There is a definitive MSDN article which introduced the class and which states:
You can find the class ... in the System.Runtime.CompilerServices namespace. It’s in CompilerServices because it’s not a general-purpose dictionary type: we intend for it to only be used by compiler writers.
and later again:
...the conditional weak table is not intended to be a general purpose collection... But if you’re writing a .NET language of your own and need to expose the ability to attach properties to objects you should definitely look into the Conditional Weak Table.
In line with this, the MSDN entry description of the class reads:
Enables compilers to dynamically attach object fields to managed objects.
So obviously it was originally created for a very specific purpose - to help the DLR, and the
System.Runtime.CompilerServices namespace embodies this. But it seems to have found a much wider use than that - even within the CLR. If I search for references of ConditionalWeakTable in ILSpy, for example, I can see that is used in the MEF class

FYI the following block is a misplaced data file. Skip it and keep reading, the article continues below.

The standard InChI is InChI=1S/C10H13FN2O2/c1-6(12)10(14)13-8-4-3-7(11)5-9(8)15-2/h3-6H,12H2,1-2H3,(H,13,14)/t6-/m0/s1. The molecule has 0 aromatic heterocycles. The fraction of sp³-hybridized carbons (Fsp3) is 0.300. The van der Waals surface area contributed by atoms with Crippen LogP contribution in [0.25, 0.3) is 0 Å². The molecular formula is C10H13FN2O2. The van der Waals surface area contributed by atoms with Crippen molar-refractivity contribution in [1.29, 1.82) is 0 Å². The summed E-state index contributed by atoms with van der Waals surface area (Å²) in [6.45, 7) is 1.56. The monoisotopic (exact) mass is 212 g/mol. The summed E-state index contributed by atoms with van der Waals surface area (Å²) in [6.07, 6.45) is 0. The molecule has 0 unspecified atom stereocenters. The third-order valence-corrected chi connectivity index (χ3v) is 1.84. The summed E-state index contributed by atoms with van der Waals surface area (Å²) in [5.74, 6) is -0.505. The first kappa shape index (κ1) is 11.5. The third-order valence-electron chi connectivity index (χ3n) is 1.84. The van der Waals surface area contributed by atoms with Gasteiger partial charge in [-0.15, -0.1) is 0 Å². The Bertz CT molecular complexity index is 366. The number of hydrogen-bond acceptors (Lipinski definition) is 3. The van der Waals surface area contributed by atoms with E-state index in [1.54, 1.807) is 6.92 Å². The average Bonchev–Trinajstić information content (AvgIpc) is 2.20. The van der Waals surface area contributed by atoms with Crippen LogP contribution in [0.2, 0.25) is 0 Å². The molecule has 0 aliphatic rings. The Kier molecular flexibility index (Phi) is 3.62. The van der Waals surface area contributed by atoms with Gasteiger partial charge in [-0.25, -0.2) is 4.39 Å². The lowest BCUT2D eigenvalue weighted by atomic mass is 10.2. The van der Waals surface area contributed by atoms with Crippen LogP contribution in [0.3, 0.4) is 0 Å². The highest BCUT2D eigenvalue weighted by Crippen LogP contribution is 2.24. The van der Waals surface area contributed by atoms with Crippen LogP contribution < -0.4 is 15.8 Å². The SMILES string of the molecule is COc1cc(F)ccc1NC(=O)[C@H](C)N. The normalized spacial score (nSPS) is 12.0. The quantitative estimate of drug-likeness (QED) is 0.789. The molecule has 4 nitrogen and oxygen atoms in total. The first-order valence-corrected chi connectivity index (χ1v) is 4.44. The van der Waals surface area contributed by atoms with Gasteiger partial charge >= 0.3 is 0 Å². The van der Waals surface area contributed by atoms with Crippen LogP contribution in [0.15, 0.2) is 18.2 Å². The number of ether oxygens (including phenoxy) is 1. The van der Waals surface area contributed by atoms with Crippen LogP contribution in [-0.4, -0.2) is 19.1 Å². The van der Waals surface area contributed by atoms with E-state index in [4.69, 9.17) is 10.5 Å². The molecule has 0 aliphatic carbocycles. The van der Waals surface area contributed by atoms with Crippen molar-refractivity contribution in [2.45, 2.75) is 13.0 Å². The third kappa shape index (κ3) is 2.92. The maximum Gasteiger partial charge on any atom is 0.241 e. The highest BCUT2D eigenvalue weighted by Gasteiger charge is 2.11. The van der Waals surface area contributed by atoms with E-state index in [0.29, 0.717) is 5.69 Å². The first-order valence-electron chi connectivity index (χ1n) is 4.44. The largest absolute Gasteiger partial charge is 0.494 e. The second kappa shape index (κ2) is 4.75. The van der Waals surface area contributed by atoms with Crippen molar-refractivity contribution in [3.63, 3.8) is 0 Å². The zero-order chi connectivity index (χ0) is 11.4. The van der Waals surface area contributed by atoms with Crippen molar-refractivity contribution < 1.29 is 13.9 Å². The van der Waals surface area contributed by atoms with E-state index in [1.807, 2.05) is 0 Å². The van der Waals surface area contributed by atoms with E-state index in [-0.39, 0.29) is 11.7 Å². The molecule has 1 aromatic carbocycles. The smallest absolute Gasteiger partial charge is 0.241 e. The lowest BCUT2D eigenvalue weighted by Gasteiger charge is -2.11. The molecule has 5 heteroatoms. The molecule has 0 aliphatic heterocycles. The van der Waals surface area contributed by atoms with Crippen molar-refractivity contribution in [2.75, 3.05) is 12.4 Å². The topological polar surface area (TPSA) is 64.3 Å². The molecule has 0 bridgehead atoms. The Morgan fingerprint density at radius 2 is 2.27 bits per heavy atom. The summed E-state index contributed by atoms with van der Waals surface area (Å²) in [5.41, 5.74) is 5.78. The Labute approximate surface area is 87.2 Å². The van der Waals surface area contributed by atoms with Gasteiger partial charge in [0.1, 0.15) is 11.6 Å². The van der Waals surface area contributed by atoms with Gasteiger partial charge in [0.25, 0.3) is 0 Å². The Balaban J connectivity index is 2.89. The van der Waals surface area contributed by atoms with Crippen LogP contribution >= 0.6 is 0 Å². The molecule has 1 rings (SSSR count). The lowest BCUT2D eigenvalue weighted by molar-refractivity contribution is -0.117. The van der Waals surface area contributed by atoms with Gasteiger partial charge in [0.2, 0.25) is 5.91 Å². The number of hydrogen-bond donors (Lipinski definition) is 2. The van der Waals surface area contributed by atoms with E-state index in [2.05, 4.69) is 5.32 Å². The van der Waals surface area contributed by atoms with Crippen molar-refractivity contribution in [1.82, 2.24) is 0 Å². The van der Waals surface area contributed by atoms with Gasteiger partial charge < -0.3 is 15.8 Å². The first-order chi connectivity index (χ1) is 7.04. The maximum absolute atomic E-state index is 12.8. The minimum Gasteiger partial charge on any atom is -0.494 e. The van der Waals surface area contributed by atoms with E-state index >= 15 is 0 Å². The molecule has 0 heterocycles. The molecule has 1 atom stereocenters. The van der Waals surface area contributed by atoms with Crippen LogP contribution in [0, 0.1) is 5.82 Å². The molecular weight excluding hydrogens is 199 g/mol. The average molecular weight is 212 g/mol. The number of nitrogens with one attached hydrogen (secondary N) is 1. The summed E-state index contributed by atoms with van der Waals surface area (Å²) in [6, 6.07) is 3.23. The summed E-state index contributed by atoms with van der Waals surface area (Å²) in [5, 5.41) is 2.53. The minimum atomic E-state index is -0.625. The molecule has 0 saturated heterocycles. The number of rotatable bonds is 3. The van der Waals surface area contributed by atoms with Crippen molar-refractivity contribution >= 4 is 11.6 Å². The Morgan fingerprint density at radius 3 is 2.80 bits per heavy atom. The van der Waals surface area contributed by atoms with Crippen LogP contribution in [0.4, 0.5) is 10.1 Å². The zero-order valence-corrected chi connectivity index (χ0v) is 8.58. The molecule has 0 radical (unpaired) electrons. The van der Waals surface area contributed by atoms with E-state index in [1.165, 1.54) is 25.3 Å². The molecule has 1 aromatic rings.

CatalogExportProvider and in the internal WPF
DataGridHelper class, amongst others.
My question is whether it is okay to use ConditionalWeakTable outside of compiler writing and language tools, and whether there is any risk in doing so in terms of incurring additional overhead or of the implementation changing significantly in future .NET versions. (Or should it be avoided and a custom implementation like this one be used instead).
There is also further reading here, here and here about how the ConditionalWeakTable makes use of a hidden CLR implementation of ephemerons (via
System.Runtime.Compiler.Services. DependentHandle) to deal with the problem of cycles between keys and values, and how this cannot easily be accomplished in a custom manner.